AUGUSTA — The chairman of the Maine Democratic Party said Thursday he intends to seek re-election later this month.
Ben Grant, a Portland-based lawyer, said he wants another term so he will have a chance to return the Blaine House to the Democrats. The choice of chairman will be decided by the party faithful on Jan. 27.
Grant became party chairman in January 2011. He acknowledged that recent statewide elections featuring Democratic candidates, including the 2010 gubernatorial race and the 2012 U.S. Senate race, were disappointments.
He stopped short of blaming the party’s choice of candidates, noting that he believed both former state Sen. Cynthia Dill in her U.S. Senate race and former state Senate Democratic Majority Leader Libby Mitchell in her 2010 race for the governor’s office faced unusual circumstances. Dill faced a political behemoth in Angus King and Mitchell faced independent Eliot Cutler in 2010.
Grant said results in the 2012 state legislative races showed the party had pulled itself back together and is appealing to more Maine voters.
He said the party is focusing on the 2014 gubernatorial race in hopes of unseating Republican Gov. Paul LePage. Democrats anticipate a rematch among their candidate, LePage and Cutler. Cutler’s campaign surged late but was unable to overcome LePage’s lead, while Mitchell finished a distant third in 2010.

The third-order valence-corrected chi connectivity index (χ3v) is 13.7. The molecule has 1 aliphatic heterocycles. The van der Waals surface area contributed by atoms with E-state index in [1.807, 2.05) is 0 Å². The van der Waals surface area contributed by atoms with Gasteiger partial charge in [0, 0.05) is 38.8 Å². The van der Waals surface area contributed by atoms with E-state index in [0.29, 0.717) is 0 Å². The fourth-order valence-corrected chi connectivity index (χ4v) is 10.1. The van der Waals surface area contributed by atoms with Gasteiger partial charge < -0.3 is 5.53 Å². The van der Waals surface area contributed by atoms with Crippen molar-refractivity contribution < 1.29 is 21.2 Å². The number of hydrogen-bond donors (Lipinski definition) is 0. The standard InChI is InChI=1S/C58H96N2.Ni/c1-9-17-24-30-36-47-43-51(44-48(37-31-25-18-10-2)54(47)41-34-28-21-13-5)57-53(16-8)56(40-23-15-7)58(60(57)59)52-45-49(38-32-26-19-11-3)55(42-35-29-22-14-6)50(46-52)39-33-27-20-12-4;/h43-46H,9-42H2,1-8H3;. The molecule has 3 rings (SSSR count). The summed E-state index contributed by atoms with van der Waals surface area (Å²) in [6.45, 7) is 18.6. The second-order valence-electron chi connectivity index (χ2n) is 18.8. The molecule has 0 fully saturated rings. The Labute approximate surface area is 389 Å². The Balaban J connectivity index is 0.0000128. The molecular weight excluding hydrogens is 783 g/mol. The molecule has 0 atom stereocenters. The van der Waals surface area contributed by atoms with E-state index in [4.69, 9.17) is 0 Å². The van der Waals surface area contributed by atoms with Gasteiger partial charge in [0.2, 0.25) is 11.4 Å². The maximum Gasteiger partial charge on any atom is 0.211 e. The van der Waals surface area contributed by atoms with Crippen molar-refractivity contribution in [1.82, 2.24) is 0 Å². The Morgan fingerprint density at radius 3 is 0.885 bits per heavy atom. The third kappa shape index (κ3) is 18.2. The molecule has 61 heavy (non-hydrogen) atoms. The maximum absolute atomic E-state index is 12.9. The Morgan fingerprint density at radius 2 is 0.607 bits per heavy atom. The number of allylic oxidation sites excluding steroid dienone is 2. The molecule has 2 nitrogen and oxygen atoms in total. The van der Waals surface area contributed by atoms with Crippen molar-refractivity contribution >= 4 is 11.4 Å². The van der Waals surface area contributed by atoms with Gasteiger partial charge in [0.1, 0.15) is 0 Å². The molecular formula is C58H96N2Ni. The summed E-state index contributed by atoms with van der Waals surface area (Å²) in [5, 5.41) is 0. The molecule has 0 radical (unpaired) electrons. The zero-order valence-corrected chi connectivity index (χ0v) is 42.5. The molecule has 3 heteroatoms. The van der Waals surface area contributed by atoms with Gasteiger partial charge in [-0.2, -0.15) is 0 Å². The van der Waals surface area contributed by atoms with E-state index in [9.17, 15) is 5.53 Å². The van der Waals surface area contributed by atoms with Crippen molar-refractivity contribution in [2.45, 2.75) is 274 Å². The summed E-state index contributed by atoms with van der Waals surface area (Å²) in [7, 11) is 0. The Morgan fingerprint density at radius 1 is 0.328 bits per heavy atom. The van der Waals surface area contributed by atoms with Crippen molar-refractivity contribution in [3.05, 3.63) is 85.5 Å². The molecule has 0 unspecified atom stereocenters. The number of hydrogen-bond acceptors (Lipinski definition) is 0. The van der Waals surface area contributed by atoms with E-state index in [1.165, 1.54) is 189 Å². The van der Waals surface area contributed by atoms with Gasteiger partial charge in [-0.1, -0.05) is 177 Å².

The same scenario played out for Democrats in the 2012 race for the seat of retiring U.S. Sen. Olympia Snowe. Democrats finished a distance third to King and the Republican candidate, Secretary of State Charles Summers.
Grant said Democrats would produce a candidate to rival Cutler and LePage in 2014. He didn’t suggest who that candidate would be but said he expects the party to win over Maine’s large bloc of unaffiliated voters.
“People are already moving and looking ahead to two years from now,” Grant said. “We are coming off from two straight years where an unenrolled candidate has played a significant role in major races.”
He said 2012 showed Maine Democrats can win, and the party’s ability to take back majorities in both the state House and Senate was evidence of that.
“I think we proved to people we learned, we got better, we can win and we will continue to win races here in Maine,” Grant said.